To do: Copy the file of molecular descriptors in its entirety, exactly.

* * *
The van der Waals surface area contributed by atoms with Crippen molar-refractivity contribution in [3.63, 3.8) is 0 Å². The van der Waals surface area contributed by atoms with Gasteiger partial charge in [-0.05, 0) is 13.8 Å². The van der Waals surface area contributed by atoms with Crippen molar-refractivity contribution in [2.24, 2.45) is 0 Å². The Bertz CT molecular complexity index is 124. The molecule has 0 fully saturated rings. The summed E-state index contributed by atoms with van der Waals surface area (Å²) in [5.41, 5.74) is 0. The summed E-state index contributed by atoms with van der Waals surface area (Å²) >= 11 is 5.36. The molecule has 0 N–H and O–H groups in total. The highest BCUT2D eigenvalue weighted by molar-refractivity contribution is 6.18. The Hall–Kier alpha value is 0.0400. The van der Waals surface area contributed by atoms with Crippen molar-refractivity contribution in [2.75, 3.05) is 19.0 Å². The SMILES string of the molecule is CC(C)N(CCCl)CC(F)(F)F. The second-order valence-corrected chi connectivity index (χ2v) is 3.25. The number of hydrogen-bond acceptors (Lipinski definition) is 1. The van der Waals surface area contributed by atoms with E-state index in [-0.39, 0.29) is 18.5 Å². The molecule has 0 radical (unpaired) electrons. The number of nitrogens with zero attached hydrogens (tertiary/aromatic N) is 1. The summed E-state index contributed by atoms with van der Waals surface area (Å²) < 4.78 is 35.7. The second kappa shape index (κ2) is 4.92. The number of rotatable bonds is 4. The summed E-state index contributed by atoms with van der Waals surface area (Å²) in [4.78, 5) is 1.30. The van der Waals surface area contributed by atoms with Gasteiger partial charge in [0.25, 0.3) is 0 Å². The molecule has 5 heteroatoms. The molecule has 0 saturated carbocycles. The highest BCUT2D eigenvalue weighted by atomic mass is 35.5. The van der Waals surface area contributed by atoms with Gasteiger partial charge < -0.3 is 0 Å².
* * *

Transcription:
The van der Waals surface area contributed by atoms with Crippen molar-refractivity contribution in [3.63, 3.8) is 0 Å². The van der Waals surface area contributed by atoms with Gasteiger partial charge in [-0.05, 0) is 13.8 Å². The van der Waals surface area contributed by atoms with Crippen molar-refractivity contribution in [2.24, 2.45) is 0 Å². The Bertz CT molecular complexity index is 124. The molecule has 0 fully saturated rings. The summed E-state index contributed by atoms with van der Waals surface area (Å²) in [5.41, 5.74) is 0. The summed E-state index contributed by atoms with van der Waals surface area (Å²) >= 11 is 5.36. The molecule has 0 N–H and O–H groups in total. The highest BCUT2D eigenvalue weighted by molar-refractivity contribution is 6.18. The Hall–Kier alpha value is 0.0400. The van der Waals surface area contributed by atoms with Crippen molar-refractivity contribution in [2.75, 3.05) is 19.0 Å². The SMILES string of the molecule is CC(C)N(CCCl)CC(F)(F)F. The second-order valence-corrected chi connectivity index (χ2v) is 3.25. The number of hydrogen-bond acceptors (Lipinski definition) is 1. The van der Waals surface area contributed by atoms with E-state index in [-0.39, 0.29) is 18.5 Å². The molecule has 0 radical (unpaired) electrons. The number of nitrogens with zero attached hydrogens (tertiary/aromatic N) is 1. The summed E-state index contributed by atoms with van der Waals surface area (Å²) < 4.78 is 35.7. The second kappa shape index (κ2) is 4.92. The number of rotatable bonds is 4. The summed E-state index contributed by atoms with van der Waals surface area (Å²) in [4.78, 5) is 1.30. The van der Waals surface area contributed by atoms with Gasteiger partial charge in [0.25, 0.3) is 0 Å². The molecule has 5 heteroatoms. The molecule has 0 saturated carbocycles. The highest BCUT2D eigenvalue weighted by atomic mass is 35.5. The van der Waals surface area contributed by atoms with Gasteiger partial charge < -0.3 is 0 Å².